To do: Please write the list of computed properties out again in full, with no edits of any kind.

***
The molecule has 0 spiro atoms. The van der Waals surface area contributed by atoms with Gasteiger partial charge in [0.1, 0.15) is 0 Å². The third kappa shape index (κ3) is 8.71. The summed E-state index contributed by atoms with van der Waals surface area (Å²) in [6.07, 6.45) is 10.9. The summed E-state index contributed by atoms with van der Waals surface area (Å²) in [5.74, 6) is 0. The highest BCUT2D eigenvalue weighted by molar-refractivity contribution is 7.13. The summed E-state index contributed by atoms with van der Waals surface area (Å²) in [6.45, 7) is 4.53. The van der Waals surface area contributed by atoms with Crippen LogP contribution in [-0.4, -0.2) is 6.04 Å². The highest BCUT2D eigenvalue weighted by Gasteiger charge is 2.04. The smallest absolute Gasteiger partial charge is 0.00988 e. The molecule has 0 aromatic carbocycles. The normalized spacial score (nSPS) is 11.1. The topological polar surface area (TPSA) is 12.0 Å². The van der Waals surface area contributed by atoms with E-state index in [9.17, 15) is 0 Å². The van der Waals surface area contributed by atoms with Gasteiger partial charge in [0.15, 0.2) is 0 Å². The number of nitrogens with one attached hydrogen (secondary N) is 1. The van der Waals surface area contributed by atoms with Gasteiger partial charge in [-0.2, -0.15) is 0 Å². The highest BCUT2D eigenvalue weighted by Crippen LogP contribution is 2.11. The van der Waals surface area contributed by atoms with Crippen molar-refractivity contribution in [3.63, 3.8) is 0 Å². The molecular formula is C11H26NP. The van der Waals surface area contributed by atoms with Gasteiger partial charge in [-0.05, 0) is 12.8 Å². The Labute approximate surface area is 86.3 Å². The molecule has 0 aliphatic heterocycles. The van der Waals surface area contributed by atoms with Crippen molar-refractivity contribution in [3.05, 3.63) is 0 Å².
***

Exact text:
The molecule has 0 spiro atoms. The van der Waals surface area contributed by atoms with Gasteiger partial charge in [0.1, 0.15) is 0 Å². The third kappa shape index (κ3) is 8.71. The summed E-state index contributed by atoms with van der Waals surface area (Å²) in [6.07, 6.45) is 10.9. The summed E-state index contributed by atoms with van der Waals surface area (Å²) in [5.74, 6) is 0. The highest BCUT2D eigenvalue weighted by molar-refractivity contribution is 7.13. The summed E-state index contributed by atoms with van der Waals surface area (Å²) in [6.45, 7) is 4.53. The van der Waals surface area contributed by atoms with Crippen LogP contribution in [-0.4, -0.2) is 6.04 Å². The highest BCUT2D eigenvalue weighted by Gasteiger charge is 2.04. The smallest absolute Gasteiger partial charge is 0.00988 e. The molecule has 0 aromatic carbocycles. The normalized spacial score (nSPS) is 11.1. The topological polar surface area (TPSA) is 12.0 Å². The van der Waals surface area contributed by atoms with E-state index in [9.17, 15) is 0 Å². The van der Waals surface area contributed by atoms with Gasteiger partial charge in [0.15, 0.2) is 0 Å². The number of nitrogens with one attached hydrogen (secondary N) is 1. The van der Waals surface area contributed by atoms with Gasteiger partial charge in [-0.2, -0.15) is 0 Å². The highest BCUT2D eigenvalue weighted by Crippen LogP contribution is 2.11. The van der Waals surface area contributed by atoms with Crippen molar-refractivity contribution in [3.63, 3.8) is 0 Å². The molecular formula is C11H26NP. The van der Waals surface area contributed by atoms with Gasteiger partial charge in [-0.05, 0) is 12.8 Å². The Labute approximate surface area is 86.3 Å². The molecule has 0 aliphatic heterocycles. The van der Waals surface area contributed by atoms with Crippen molar-refractivity contribution in [3.05, 3.63) is 0 Å².